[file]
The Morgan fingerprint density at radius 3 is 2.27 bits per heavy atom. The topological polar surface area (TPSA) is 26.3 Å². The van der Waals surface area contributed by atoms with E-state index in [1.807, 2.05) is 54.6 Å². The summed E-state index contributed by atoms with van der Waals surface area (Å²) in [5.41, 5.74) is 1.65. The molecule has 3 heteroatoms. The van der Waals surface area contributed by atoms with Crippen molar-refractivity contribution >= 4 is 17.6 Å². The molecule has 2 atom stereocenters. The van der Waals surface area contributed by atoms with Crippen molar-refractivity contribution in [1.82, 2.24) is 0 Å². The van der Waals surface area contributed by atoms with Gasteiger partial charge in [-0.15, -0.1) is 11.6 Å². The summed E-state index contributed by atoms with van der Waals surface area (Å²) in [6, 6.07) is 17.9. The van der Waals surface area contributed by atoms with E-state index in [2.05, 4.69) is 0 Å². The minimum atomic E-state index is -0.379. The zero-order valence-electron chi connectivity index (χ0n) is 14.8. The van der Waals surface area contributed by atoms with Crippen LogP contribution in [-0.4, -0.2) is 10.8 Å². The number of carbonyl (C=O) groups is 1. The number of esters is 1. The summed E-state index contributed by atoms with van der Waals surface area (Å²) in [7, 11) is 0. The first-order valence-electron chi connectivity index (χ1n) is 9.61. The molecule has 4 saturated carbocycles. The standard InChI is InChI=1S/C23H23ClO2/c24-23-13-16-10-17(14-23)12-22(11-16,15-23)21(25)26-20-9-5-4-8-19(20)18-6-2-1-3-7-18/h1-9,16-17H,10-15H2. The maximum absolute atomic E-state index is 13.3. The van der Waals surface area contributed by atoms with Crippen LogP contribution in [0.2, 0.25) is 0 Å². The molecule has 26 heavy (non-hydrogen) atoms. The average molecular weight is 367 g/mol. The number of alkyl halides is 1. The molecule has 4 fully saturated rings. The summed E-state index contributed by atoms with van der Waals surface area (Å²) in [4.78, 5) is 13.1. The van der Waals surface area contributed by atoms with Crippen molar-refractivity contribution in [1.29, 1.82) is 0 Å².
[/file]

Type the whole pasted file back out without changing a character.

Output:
The Morgan fingerprint density at radius 3 is 2.27 bits per heavy atom. The topological polar surface area (TPSA) is 26.3 Å². The van der Waals surface area contributed by atoms with E-state index in [1.807, 2.05) is 54.6 Å². The summed E-state index contributed by atoms with van der Waals surface area (Å²) in [5.41, 5.74) is 1.65. The molecule has 3 heteroatoms. The van der Waals surface area contributed by atoms with Crippen molar-refractivity contribution >= 4 is 17.6 Å². The molecule has 2 atom stereocenters. The van der Waals surface area contributed by atoms with Crippen molar-refractivity contribution in [1.82, 2.24) is 0 Å². The van der Waals surface area contributed by atoms with Gasteiger partial charge in [-0.15, -0.1) is 11.6 Å². The summed E-state index contributed by atoms with van der Waals surface area (Å²) in [6, 6.07) is 17.9. The van der Waals surface area contributed by atoms with E-state index in [2.05, 4.69) is 0 Å². The minimum atomic E-state index is -0.379. The zero-order valence-electron chi connectivity index (χ0n) is 14.8. The van der Waals surface area contributed by atoms with Crippen LogP contribution in [-0.4, -0.2) is 10.8 Å². The number of carbonyl (C=O) groups is 1. The number of esters is 1. The summed E-state index contributed by atoms with van der Waals surface area (Å²) in [7, 11) is 0. The first-order valence-electron chi connectivity index (χ1n) is 9.61. The molecule has 4 saturated carbocycles. The standard InChI is InChI=1S/C23H23ClO2/c24-23-13-16-10-17(14-23)12-22(11-16,15-23)21(25)26-20-9-5-4-8-19(20)18-6-2-1-3-7-18/h1-9,16-17H,10-15H2. The maximum absolute atomic E-state index is 13.3. The van der Waals surface area contributed by atoms with Crippen LogP contribution in [0.2, 0.25) is 0 Å². The molecule has 26 heavy (non-hydrogen) atoms. The average molecular weight is 367 g/mol. The number of alkyl halides is 1. The molecule has 4 fully saturated rings. The summed E-state index contributed by atoms with van der Waals surface area (Å²) in [4.78, 5) is 13.1. The van der Waals surface area contributed by atoms with Crippen molar-refractivity contribution in [1.29, 1.82) is 0 Å².